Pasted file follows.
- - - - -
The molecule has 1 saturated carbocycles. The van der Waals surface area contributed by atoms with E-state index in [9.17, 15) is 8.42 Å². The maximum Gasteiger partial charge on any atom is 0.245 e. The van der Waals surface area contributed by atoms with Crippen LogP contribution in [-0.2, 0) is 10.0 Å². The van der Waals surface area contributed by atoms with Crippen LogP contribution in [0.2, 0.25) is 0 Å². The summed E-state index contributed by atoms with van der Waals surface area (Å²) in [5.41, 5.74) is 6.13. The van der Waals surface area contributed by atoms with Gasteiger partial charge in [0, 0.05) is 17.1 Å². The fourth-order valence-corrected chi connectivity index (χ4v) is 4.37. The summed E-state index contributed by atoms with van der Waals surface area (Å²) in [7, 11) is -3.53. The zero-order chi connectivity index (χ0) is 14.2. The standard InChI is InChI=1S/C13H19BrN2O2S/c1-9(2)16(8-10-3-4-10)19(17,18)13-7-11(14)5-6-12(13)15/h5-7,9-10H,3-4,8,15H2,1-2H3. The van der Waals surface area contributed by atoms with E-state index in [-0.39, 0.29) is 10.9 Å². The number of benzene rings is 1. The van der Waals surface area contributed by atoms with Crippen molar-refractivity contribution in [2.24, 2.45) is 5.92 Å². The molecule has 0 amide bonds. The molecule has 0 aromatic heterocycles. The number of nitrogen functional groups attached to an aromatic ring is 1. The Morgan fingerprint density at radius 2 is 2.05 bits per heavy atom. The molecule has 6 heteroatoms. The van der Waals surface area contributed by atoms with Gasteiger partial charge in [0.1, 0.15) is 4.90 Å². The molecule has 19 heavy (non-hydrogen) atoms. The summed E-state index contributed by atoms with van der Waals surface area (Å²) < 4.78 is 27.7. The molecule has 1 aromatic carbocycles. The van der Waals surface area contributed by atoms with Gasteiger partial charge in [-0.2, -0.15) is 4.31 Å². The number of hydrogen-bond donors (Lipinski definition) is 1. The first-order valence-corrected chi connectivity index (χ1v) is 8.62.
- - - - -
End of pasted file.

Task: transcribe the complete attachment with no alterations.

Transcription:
The molecule has 1 saturated carbocycles. The van der Waals surface area contributed by atoms with E-state index in [9.17, 15) is 8.42 Å². The maximum Gasteiger partial charge on any atom is 0.245 e. The van der Waals surface area contributed by atoms with Crippen LogP contribution in [-0.2, 0) is 10.0 Å². The van der Waals surface area contributed by atoms with Crippen LogP contribution in [0.2, 0.25) is 0 Å². The summed E-state index contributed by atoms with van der Waals surface area (Å²) in [5.41, 5.74) is 6.13. The van der Waals surface area contributed by atoms with Gasteiger partial charge in [0, 0.05) is 17.1 Å². The fourth-order valence-corrected chi connectivity index (χ4v) is 4.37. The summed E-state index contributed by atoms with van der Waals surface area (Å²) in [7, 11) is -3.53. The zero-order chi connectivity index (χ0) is 14.2. The standard InChI is InChI=1S/C13H19BrN2O2S/c1-9(2)16(8-10-3-4-10)19(17,18)13-7-11(14)5-6-12(13)15/h5-7,9-10H,3-4,8,15H2,1-2H3. The van der Waals surface area contributed by atoms with E-state index in [-0.39, 0.29) is 10.9 Å². The number of benzene rings is 1. The van der Waals surface area contributed by atoms with Crippen molar-refractivity contribution in [2.24, 2.45) is 5.92 Å². The molecule has 0 amide bonds. The molecule has 0 aromatic heterocycles. The number of nitrogen functional groups attached to an aromatic ring is 1. The Morgan fingerprint density at radius 2 is 2.05 bits per heavy atom. The molecule has 6 heteroatoms. The van der Waals surface area contributed by atoms with Gasteiger partial charge in [0.1, 0.15) is 4.90 Å². The molecule has 19 heavy (non-hydrogen) atoms. The summed E-state index contributed by atoms with van der Waals surface area (Å²) < 4.78 is 27.7. The molecule has 1 aromatic carbocycles. The van der Waals surface area contributed by atoms with Gasteiger partial charge in [-0.2, -0.15) is 4.31 Å². The number of hydrogen-bond donors (Lipinski definition) is 1. The first-order valence-corrected chi connectivity index (χ1v) is 8.62.